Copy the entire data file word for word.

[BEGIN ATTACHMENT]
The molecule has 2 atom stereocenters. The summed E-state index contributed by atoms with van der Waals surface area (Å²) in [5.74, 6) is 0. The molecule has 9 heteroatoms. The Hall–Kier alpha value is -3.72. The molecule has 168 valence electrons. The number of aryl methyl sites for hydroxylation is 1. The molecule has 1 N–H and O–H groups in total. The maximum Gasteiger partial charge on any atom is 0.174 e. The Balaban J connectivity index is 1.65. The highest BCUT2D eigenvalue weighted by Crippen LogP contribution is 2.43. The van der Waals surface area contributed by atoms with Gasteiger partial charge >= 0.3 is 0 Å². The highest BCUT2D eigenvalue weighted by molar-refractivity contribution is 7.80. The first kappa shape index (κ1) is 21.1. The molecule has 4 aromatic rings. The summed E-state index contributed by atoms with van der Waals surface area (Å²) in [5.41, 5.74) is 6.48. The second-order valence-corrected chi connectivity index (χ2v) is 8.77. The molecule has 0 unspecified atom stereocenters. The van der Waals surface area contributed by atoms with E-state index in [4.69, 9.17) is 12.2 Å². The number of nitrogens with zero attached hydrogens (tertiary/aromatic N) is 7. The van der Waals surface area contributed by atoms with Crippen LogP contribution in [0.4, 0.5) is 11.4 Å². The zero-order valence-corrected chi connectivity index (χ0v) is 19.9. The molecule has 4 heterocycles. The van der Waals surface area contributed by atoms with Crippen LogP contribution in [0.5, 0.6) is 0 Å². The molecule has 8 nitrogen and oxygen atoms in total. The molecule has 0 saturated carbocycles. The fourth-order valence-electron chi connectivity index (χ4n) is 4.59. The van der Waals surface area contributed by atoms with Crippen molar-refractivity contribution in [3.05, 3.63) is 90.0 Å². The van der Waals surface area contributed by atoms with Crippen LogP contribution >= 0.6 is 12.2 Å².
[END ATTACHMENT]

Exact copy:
The molecule has 2 atom stereocenters. The summed E-state index contributed by atoms with van der Waals surface area (Å²) in [5.74, 6) is 0. The molecule has 9 heteroatoms. The Hall–Kier alpha value is -3.72. The molecule has 168 valence electrons. The number of aryl methyl sites for hydroxylation is 1. The molecule has 1 N–H and O–H groups in total. The maximum Gasteiger partial charge on any atom is 0.174 e. The Balaban J connectivity index is 1.65. The highest BCUT2D eigenvalue weighted by Crippen LogP contribution is 2.43. The van der Waals surface area contributed by atoms with Gasteiger partial charge >= 0.3 is 0 Å². The highest BCUT2D eigenvalue weighted by molar-refractivity contribution is 7.80. The first kappa shape index (κ1) is 21.1. The molecule has 4 aromatic rings. The summed E-state index contributed by atoms with van der Waals surface area (Å²) in [5.41, 5.74) is 6.48. The second-order valence-corrected chi connectivity index (χ2v) is 8.77. The molecule has 0 unspecified atom stereocenters. The van der Waals surface area contributed by atoms with E-state index in [4.69, 9.17) is 12.2 Å². The number of nitrogens with zero attached hydrogens (tertiary/aromatic N) is 7. The van der Waals surface area contributed by atoms with Crippen LogP contribution in [0.4, 0.5) is 11.4 Å². The zero-order valence-corrected chi connectivity index (χ0v) is 19.9. The molecule has 4 heterocycles. The van der Waals surface area contributed by atoms with Crippen LogP contribution in [0.5, 0.6) is 0 Å². The molecule has 8 nitrogen and oxygen atoms in total. The molecule has 0 saturated carbocycles. The fourth-order valence-electron chi connectivity index (χ4n) is 4.59. The van der Waals surface area contributed by atoms with Crippen molar-refractivity contribution in [3.05, 3.63) is 90.0 Å². The van der Waals surface area contributed by atoms with Crippen LogP contribution >= 0.6 is 12.2 Å².